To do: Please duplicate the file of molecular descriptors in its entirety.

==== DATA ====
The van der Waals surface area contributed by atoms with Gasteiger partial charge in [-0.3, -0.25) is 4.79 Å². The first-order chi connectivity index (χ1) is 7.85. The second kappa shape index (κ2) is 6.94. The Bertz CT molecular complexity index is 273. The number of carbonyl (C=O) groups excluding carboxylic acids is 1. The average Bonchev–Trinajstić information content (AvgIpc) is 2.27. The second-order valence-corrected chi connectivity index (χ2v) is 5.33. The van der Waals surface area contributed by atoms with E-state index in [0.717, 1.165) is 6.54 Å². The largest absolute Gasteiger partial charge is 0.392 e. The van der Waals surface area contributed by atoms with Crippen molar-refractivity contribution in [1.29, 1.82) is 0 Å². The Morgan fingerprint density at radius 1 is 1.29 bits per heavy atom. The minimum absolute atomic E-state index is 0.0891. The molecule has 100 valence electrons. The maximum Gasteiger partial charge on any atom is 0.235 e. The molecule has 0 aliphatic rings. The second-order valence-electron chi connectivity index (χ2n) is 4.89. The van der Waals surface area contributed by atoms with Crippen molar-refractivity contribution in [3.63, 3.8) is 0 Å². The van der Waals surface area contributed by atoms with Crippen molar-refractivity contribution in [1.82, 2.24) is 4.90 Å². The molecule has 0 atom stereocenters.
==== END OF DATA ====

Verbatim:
The van der Waals surface area contributed by atoms with Gasteiger partial charge in [-0.3, -0.25) is 4.79 Å². The first-order chi connectivity index (χ1) is 7.85. The second kappa shape index (κ2) is 6.94. The Bertz CT molecular complexity index is 273. The number of carbonyl (C=O) groups excluding carboxylic acids is 1. The average Bonchev–Trinajstić information content (AvgIpc) is 2.27. The second-order valence-corrected chi connectivity index (χ2v) is 5.33. The van der Waals surface area contributed by atoms with E-state index in [0.717, 1.165) is 6.54 Å². The largest absolute Gasteiger partial charge is 0.392 e. The van der Waals surface area contributed by atoms with Crippen molar-refractivity contribution in [1.29, 1.82) is 0 Å². The Morgan fingerprint density at radius 1 is 1.29 bits per heavy atom. The minimum absolute atomic E-state index is 0.0891. The molecule has 100 valence electrons. The maximum Gasteiger partial charge on any atom is 0.235 e. The molecule has 0 aliphatic rings. The second-order valence-electron chi connectivity index (χ2n) is 4.89. The van der Waals surface area contributed by atoms with Crippen molar-refractivity contribution in [3.63, 3.8) is 0 Å². The van der Waals surface area contributed by atoms with Crippen molar-refractivity contribution in [1.82, 2.24) is 4.90 Å². The molecule has 0 atom stereocenters.